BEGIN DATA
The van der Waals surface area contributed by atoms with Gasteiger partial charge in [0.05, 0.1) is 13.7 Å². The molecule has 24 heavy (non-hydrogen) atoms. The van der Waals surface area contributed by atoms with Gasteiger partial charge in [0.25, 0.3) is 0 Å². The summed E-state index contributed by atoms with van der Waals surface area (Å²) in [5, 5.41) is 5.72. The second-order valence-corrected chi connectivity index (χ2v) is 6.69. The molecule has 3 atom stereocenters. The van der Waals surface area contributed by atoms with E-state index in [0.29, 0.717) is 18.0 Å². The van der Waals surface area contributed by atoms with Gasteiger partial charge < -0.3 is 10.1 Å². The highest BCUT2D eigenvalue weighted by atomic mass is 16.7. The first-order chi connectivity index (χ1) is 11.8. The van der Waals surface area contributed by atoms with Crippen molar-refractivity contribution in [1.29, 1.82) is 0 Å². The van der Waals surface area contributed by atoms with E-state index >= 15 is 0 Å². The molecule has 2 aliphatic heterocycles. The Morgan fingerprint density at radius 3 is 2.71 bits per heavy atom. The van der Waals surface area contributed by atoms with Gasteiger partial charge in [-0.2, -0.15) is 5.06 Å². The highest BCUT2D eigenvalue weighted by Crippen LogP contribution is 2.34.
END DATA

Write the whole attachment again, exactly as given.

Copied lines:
The van der Waals surface area contributed by atoms with Gasteiger partial charge in [0.05, 0.1) is 13.7 Å². The molecule has 24 heavy (non-hydrogen) atoms. The van der Waals surface area contributed by atoms with Gasteiger partial charge in [0.25, 0.3) is 0 Å². The summed E-state index contributed by atoms with van der Waals surface area (Å²) in [5, 5.41) is 5.72. The second-order valence-corrected chi connectivity index (χ2v) is 6.69. The molecule has 3 atom stereocenters. The van der Waals surface area contributed by atoms with E-state index in [0.29, 0.717) is 18.0 Å². The van der Waals surface area contributed by atoms with Gasteiger partial charge < -0.3 is 10.1 Å². The highest BCUT2D eigenvalue weighted by atomic mass is 16.7. The first-order chi connectivity index (χ1) is 11.8. The van der Waals surface area contributed by atoms with Crippen molar-refractivity contribution in [1.29, 1.82) is 0 Å². The van der Waals surface area contributed by atoms with E-state index >= 15 is 0 Å². The molecule has 2 aliphatic heterocycles. The Morgan fingerprint density at radius 3 is 2.71 bits per heavy atom. The van der Waals surface area contributed by atoms with Gasteiger partial charge in [-0.2, -0.15) is 5.06 Å². The highest BCUT2D eigenvalue weighted by Crippen LogP contribution is 2.34.